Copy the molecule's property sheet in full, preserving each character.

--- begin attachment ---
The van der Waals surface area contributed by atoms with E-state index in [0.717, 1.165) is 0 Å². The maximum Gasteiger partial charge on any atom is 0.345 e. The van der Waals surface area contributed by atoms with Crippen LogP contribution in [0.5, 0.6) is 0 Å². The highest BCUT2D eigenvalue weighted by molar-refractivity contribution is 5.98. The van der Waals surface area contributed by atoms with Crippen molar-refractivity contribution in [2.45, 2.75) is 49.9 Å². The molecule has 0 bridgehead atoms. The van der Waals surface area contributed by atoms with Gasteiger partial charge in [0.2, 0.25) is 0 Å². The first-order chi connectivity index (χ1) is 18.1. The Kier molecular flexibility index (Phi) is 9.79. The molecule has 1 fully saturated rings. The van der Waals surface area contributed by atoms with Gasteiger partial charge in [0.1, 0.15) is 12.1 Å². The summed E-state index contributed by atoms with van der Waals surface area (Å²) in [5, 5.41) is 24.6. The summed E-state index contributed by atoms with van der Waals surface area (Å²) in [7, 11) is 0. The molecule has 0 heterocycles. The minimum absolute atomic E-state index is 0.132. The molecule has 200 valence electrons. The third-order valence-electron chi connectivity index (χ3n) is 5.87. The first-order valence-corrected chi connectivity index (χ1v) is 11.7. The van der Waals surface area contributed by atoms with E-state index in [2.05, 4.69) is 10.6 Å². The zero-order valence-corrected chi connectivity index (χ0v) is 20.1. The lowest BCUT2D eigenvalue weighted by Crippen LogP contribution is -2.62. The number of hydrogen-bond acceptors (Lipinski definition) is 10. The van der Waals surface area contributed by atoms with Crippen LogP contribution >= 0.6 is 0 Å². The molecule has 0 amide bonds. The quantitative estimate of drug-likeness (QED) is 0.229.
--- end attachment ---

The van der Waals surface area contributed by atoms with E-state index in [0.717, 1.165) is 0 Å². The maximum Gasteiger partial charge on any atom is 0.345 e. The van der Waals surface area contributed by atoms with Crippen LogP contribution in [0.5, 0.6) is 0 Å². The highest BCUT2D eigenvalue weighted by molar-refractivity contribution is 5.98. The van der Waals surface area contributed by atoms with Crippen molar-refractivity contribution in [2.45, 2.75) is 49.9 Å². The molecule has 0 bridgehead atoms. The van der Waals surface area contributed by atoms with Gasteiger partial charge in [0.2, 0.25) is 0 Å². The first-order chi connectivity index (χ1) is 18.1. The Kier molecular flexibility index (Phi) is 9.79. The molecule has 1 fully saturated rings. The van der Waals surface area contributed by atoms with Gasteiger partial charge in [0.1, 0.15) is 12.1 Å². The summed E-state index contributed by atoms with van der Waals surface area (Å²) in [5, 5.41) is 24.6. The summed E-state index contributed by atoms with van der Waals surface area (Å²) in [7, 11) is 0. The molecule has 0 heterocycles. The minimum absolute atomic E-state index is 0.132. The molecule has 200 valence electrons. The third-order valence-electron chi connectivity index (χ3n) is 5.87. The first-order valence-corrected chi connectivity index (χ1v) is 11.7. The van der Waals surface area contributed by atoms with E-state index in [2.05, 4.69) is 10.6 Å². The zero-order valence-corrected chi connectivity index (χ0v) is 20.1. The lowest BCUT2D eigenvalue weighted by Crippen LogP contribution is -2.62. The number of hydrogen-bond acceptors (Lipinski definition) is 10. The van der Waals surface area contributed by atoms with Crippen LogP contribution >= 0.6 is 0 Å². The molecule has 0 amide bonds. The quantitative estimate of drug-likeness (QED) is 0.229.